Newborough Avenue, Llanishen, CF14 5AA
A hexagonal brick church of the mid-1970s, built to serve a post-war housing estate. The architects were F. R. Bates, Son & Price of Newport. The exterior is unassuming but the interior, carefully designed to reflect the liturgical requirements of the Second Vatican Council, is well furnished and little altered.
In 1925 the Llanishen district was transferred from St Peter Roath to the parish of St Teilo, and in 1953 to the parish of St Brigid. In the early 1950s Cardiff Council began construction of the Llanishen housing estate and a church-hall was built to serve the new community. Dedicated to Our Lady Queen of the Universe, this was opened in 1955. Llanishen became a separate parish in 1962. The congregation continued to grow, and after the arrival of Fr Ambrose Walsh in 1974 a new church was built alongside the 1955 church-hall. Dedicated to Christ the King, this was opened by the Archbishop of Cardiff on 22 November 1978. Fr Walsh (who had been the Archbishop’s secretary) took a keen interest in modern church planning and was closely involved with the internal arrangement of the church. The architects were F. R. Bates, Son & Price of Newport, the contractors White Bros and Speed Ltd of Newport. The glasswork and metal screens were made by Glass (Cardiff) Ltd. In 2011 the old hall at Christ the King was refurbished and extended. Although still a separate parish, today the church is served from St Brigid at Crystals.
The church has an irregular hexagonal plan, with side walls of brown brick laid in stretcher bond, shallow sloping roofs and a hexagonal central lantern topped by a spirelet. The wide main entrance is set in a short concave wall. The original design shows a sculptural feature in front of the entrance but this appears not to have been built. The long side walls flanking the entrance have a series of full-height strip windows in groups of three and four. The shorter sides have an irregular combination of rectangular window shapes.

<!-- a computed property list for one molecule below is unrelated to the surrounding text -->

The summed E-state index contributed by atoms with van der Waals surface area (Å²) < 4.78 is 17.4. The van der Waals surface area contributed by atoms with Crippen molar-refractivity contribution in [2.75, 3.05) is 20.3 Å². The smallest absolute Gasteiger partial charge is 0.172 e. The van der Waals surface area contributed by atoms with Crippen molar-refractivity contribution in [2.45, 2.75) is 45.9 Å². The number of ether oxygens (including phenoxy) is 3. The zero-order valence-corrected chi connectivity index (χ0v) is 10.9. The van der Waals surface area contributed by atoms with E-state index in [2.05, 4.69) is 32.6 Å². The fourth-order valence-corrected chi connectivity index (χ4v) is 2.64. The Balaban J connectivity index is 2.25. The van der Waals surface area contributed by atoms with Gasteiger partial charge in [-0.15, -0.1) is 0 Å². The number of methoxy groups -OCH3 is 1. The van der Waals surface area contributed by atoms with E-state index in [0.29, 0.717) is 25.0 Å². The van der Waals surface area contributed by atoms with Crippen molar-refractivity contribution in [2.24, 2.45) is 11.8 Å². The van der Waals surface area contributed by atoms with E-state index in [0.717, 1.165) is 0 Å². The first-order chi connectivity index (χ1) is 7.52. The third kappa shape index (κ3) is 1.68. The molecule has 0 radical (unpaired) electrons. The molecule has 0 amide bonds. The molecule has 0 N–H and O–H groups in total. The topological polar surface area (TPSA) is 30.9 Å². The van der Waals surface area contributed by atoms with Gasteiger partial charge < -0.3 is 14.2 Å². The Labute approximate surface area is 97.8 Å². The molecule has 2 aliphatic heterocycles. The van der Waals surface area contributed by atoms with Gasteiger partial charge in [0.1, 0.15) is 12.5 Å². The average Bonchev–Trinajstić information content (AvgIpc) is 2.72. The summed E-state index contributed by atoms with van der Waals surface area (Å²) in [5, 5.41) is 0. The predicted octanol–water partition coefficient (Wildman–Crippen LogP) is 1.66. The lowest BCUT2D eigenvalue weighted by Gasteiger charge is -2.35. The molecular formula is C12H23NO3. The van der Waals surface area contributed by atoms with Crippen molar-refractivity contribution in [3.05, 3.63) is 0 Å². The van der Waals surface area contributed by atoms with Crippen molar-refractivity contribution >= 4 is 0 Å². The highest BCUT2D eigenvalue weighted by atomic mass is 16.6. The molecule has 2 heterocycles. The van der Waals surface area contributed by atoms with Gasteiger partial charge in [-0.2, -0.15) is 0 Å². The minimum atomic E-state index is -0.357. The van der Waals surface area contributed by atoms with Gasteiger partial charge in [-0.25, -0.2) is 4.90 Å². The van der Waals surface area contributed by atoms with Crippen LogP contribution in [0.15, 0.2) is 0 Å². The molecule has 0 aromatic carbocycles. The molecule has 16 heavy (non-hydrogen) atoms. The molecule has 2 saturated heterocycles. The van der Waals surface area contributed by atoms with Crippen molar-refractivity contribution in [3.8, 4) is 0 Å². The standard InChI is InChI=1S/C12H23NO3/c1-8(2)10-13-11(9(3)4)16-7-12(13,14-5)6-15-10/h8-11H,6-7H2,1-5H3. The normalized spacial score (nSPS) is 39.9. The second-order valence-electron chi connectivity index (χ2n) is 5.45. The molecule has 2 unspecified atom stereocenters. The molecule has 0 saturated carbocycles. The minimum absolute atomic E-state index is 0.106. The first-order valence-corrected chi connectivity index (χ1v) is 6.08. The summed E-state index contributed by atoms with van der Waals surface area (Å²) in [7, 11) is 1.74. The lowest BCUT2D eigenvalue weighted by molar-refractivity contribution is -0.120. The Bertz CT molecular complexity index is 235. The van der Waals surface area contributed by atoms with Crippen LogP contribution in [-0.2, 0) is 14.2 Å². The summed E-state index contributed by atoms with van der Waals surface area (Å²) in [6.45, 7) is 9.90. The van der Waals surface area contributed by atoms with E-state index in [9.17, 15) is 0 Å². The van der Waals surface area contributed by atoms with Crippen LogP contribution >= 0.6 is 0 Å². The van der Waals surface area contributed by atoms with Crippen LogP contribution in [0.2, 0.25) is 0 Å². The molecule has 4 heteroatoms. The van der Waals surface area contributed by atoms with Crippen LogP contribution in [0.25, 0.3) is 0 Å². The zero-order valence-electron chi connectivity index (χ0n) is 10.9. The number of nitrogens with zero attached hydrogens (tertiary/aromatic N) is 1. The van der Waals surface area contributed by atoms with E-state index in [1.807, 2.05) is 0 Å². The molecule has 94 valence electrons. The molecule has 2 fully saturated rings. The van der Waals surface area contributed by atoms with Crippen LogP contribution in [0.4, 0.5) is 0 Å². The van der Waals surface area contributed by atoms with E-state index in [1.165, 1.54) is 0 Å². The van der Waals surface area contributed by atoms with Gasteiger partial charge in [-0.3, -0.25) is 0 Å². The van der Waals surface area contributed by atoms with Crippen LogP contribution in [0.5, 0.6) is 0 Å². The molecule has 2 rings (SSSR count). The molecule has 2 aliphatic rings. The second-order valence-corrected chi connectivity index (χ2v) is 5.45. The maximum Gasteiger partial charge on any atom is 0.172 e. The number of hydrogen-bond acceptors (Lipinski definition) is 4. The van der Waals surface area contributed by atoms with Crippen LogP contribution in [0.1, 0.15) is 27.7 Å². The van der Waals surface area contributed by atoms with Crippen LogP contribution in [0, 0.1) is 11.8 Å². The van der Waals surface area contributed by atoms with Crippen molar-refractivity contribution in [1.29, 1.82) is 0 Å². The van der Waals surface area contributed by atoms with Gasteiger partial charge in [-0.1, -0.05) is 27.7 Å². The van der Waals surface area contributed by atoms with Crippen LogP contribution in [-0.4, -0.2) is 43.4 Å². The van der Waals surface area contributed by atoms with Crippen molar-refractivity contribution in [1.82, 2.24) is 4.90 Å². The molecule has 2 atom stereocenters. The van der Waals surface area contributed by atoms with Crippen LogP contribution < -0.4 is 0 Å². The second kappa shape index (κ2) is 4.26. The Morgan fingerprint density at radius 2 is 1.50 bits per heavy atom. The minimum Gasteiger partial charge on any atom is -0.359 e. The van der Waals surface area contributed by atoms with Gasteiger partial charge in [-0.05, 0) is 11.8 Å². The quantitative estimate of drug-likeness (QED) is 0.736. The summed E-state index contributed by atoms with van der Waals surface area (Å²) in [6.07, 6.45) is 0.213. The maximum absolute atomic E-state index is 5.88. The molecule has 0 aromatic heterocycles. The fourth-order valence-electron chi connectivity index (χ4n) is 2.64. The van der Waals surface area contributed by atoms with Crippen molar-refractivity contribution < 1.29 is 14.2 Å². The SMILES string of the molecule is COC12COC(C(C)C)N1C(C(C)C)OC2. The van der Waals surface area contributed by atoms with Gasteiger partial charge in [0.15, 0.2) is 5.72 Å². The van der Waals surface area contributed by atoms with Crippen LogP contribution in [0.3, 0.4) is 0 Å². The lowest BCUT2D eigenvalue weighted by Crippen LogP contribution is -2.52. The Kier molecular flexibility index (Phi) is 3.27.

Internally, the entrance leads to a wide lobby divided from the main body of the church by coloured glass screens. The walls of the main space are faced with grey brick. The ceiling is compartmented by the main roof beams and rises from the side walls to the lantern over the altar. The floor is close-carpeted. The external windows and the lantern are clear glazed. The open bench seating encloses the altar on three sides. Behind the altar is the ambo, curiously recalling the arrangement in many Nonconformist chapels. The front of the ambo has a representation of the Four Evangelists in red applique work. To either side are serrated brick walls. Those to the left of the altar have openings to the Blessed Sacrament chapel and the tabernacle is set in one of the openings, with the font in the chapel behind it. The wall openings to the right of the altar are filled with opaque reamy blue glass. The interior appears to have been little altered, with the principal original furnishings still in place. Later features include two near life-size wooden figures of Christ the King and Our Lady mounted on the long walls. Evenden’s parish history states that the figures were acquired with the help of an Arts Council grant, but does not name the artist. The Stations of the Cross are from the former church, replacing modern ones installed in the new church in 1978.
Architect: F. R. Bates, Son & Price
Original Date: 1978
Conservation Area: No
Listed Grade: Not Listed